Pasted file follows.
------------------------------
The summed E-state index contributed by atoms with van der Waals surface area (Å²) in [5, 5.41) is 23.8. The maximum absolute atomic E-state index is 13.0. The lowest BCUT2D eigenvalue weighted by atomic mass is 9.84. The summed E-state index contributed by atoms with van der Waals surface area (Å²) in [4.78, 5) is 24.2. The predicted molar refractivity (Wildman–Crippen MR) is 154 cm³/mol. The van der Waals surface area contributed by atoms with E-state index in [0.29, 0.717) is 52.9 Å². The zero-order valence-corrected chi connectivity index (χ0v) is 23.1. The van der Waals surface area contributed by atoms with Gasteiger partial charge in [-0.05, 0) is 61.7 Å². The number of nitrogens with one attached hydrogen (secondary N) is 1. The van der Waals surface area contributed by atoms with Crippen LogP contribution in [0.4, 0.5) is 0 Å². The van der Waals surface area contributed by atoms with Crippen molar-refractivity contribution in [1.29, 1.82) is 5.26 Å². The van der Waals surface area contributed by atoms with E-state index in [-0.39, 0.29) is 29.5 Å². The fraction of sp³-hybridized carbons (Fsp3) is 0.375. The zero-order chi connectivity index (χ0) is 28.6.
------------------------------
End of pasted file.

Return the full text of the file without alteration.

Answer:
The summed E-state index contributed by atoms with van der Waals surface area (Å²) in [5, 5.41) is 23.8. The maximum absolute atomic E-state index is 13.0. The lowest BCUT2D eigenvalue weighted by atomic mass is 9.84. The summed E-state index contributed by atoms with van der Waals surface area (Å²) in [4.78, 5) is 24.2. The predicted molar refractivity (Wildman–Crippen MR) is 154 cm³/mol. The van der Waals surface area contributed by atoms with E-state index in [0.29, 0.717) is 52.9 Å². The zero-order valence-corrected chi connectivity index (χ0v) is 23.1. The van der Waals surface area contributed by atoms with Gasteiger partial charge in [-0.05, 0) is 61.7 Å². The number of nitrogens with one attached hydrogen (secondary N) is 1. The van der Waals surface area contributed by atoms with Crippen LogP contribution in [0.4, 0.5) is 0 Å². The van der Waals surface area contributed by atoms with Crippen molar-refractivity contribution in [1.29, 1.82) is 5.26 Å². The van der Waals surface area contributed by atoms with E-state index in [-0.39, 0.29) is 29.5 Å². The fraction of sp³-hybridized carbons (Fsp3) is 0.375. The zero-order chi connectivity index (χ0) is 28.6.